My children.


My husband.


I’m too young.


My life.


I refocus, and discover the doctor is still talking, earnestly looking between me, and the computer.

“I’ve been phoning surgeons and oncologists. These are the times they can operate, and when they can see you. These are the specialists you might like to choose from, and I can phone them now if you like”







My children.


Specialists chosen, appointments made, I open the door and step into that waiting room where everyone has a future, where they can plan.

Where, just minutes ago, I had a future, where I could plan.

I’m Not The Only One - Backstory.

Eight months before my diagnosis, I take a phone call from a friend and work colleague.

“I spent yesterday in doctors’ surgeries and imaging centres. I have breast cancer, and it’s serious. I won’t be back at work for a while.”

I sit back, shocked. The outline of the phone’s black hand-piece begins to blur as tears move into my eyes. My friend is gorgeous, she is only in her early 40s, and she had two little children. How could this happen?

Three months before my diagnosis, and a group of former work colleagues and I meet for coffee. One close friend says,

“I’m going in for surgery next week, to have a mastectomy”.

She went on to describe a torrid time of trying to convince doctors that all was not right with her breast. Finally a self-funded MRI scan validates her fears.

I look at her and cannot believe what I am hearing. She is too young (her mid 50s), and has young adult and teenage children.

Two months before my diagnosis, and one of my best friends phones me from an imaging centre.

“I’m just here for my free two-year mammogram check up, and they think they’ve found something”.

A week later and she, too, is booked in to have one of her breasts removed.

This is devastating. My friend is a late-40s single mother with two young children and a young adult child.

I don’t have that many friends. But now, I am one of four close friends that have been diagnosed with breast cancer – all within eight months of each other.

Three of us have a breast removed in just eight weeks.

All of us have different types and stages of breast cancer. But we all have cancer.

I have an instant breast cancer support group with an intimate understanding of my diagnosis. None of us choose to join this group. All of us are dealing with our grief and shock differently.

A Confession: I stopped self-examination

The news of each of my friend’s diagnosis insidiously sifted itself into my brain, compiling to become a mound of denial. And fear.

I had been fairly regular with my breast self-examinations. After all, I owed this preventative self-care to myself, and my family. But as first one, then two, then three of my friends struggle with a breast cancer diagnosis, I respond with my own unique method of coping. Rather than being inspired by their stories, and assiduously caring for my own breasts, I ignore their lessons. I will not examine myself.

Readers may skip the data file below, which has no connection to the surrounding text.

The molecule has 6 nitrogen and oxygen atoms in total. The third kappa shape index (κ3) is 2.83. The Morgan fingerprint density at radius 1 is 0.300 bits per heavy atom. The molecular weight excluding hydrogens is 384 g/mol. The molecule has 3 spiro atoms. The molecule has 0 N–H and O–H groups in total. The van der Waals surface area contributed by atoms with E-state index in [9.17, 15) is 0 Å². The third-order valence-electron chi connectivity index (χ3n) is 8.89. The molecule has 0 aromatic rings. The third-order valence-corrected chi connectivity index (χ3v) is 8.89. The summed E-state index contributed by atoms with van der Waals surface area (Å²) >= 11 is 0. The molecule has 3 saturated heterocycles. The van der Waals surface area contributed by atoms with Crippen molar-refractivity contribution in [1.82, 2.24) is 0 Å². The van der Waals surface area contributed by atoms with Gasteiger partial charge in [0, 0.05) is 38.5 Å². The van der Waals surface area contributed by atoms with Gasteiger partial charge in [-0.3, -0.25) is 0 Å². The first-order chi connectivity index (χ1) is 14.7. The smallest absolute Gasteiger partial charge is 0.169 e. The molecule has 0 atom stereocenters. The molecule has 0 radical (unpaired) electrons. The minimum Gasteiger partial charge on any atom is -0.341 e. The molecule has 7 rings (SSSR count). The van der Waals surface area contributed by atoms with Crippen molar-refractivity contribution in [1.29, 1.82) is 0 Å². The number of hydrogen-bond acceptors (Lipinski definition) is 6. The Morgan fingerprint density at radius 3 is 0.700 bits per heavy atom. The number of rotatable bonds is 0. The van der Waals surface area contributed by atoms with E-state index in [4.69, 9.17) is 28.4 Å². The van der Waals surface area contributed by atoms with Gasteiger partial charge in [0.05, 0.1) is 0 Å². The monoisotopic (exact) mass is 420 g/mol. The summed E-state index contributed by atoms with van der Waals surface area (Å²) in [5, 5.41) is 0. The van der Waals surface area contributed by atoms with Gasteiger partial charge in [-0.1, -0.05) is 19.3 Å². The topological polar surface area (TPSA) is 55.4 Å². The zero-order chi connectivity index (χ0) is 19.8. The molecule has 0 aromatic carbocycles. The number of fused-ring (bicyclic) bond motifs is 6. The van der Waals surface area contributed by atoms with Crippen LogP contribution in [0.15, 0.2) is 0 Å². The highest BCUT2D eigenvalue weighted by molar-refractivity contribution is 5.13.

Because I am petrified. Frozen with fear that I, too, could discover a lump. My rational mind (‘there is a low risk of you having cancer – one in seven have cancer in your city – you already know three people – no way would you, too, have cancer’) was overridden by my irrational amygdala. (‘Avoid, avoid, run away from the danger!!’). So I do.

Literally, not examining myself regularly almost cost me my life.

Dealing with the diagnosis

One of my involuntary ‘support group’ friends tells me about the Breast Cancer Network of Australia, and their My Journey kit. I receive the books in the mail, and read some of the material. The information is meticulously researched, friendly, and beautifully put together. There is a journal where I can record my experiences if I am to undergo chemotherapy.

Surprisingly, I find I am reluctant to read too much. I have a background in science and research, and I am a curious person. Yet, I cannot bring myself to research breast cancer. I do not befriend Dr Google, and I loose interest in my computer and the Internet, with the exception of emails from my friends. I dip in and out of the printed material, and find each time that it was helpful to read and inform myself. Then I put the books down, and am reluctant to open them again.

Each of my friends with breast cancer finds a different way to cope. One discovers solace in her Internet searches, and devours blogs of women on their cancer journey. Another will not read a thing on breast cancer, and avoids anyone who has had cancer. Many of us attend specialist cancer counsellors.

Four years down the track, and my friends and I talk regularly. While the details differ, common threads weave through our stories. Fear, survival, family, support, differing experiences of the medical system – and gratitude, that we are alive, and have each other for support.

This is part 1 in a series of reflections, written as my contribution to the Breast Cancer Awareness Month of October.

Next: Telling the Children.


First published 10th October 2018

© Larissa Dann. All rights reserved. 2018.